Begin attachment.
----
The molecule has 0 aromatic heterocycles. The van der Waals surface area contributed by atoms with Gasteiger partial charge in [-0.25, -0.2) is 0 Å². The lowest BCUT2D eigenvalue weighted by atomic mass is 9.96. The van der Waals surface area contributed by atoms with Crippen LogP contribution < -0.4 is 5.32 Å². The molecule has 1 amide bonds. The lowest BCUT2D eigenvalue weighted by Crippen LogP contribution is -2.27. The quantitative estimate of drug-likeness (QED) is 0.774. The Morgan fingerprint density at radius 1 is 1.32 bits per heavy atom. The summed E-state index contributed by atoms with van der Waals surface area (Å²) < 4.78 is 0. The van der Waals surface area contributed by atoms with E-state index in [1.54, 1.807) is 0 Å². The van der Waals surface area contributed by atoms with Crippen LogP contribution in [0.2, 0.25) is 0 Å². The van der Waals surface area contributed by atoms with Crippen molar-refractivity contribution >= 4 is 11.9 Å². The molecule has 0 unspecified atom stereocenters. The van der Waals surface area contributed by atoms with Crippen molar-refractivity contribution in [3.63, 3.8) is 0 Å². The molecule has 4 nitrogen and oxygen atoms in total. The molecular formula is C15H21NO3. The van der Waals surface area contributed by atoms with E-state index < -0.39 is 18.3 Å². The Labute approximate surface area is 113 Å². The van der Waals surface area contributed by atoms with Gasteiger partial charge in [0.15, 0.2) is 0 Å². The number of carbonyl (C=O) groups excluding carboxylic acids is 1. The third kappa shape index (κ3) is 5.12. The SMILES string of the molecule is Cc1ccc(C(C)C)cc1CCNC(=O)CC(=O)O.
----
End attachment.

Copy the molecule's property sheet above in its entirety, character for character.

The molecule has 0 aromatic heterocycles. The van der Waals surface area contributed by atoms with Gasteiger partial charge in [-0.25, -0.2) is 0 Å². The lowest BCUT2D eigenvalue weighted by atomic mass is 9.96. The van der Waals surface area contributed by atoms with Crippen LogP contribution < -0.4 is 5.32 Å². The molecule has 1 amide bonds. The lowest BCUT2D eigenvalue weighted by Crippen LogP contribution is -2.27. The quantitative estimate of drug-likeness (QED) is 0.774. The Morgan fingerprint density at radius 1 is 1.32 bits per heavy atom. The summed E-state index contributed by atoms with van der Waals surface area (Å²) < 4.78 is 0. The van der Waals surface area contributed by atoms with E-state index in [1.54, 1.807) is 0 Å². The van der Waals surface area contributed by atoms with Crippen LogP contribution in [0.2, 0.25) is 0 Å². The van der Waals surface area contributed by atoms with Crippen molar-refractivity contribution >= 4 is 11.9 Å². The molecule has 0 unspecified atom stereocenters. The van der Waals surface area contributed by atoms with Crippen molar-refractivity contribution in [3.63, 3.8) is 0 Å². The molecule has 4 nitrogen and oxygen atoms in total. The molecular formula is C15H21NO3. The van der Waals surface area contributed by atoms with E-state index < -0.39 is 18.3 Å². The Labute approximate surface area is 113 Å². The van der Waals surface area contributed by atoms with Gasteiger partial charge in [0.15, 0.2) is 0 Å². The number of carbonyl (C=O) groups excluding carboxylic acids is 1. The third kappa shape index (κ3) is 5.12. The SMILES string of the molecule is Cc1ccc(C(C)C)cc1CCNC(=O)CC(=O)O.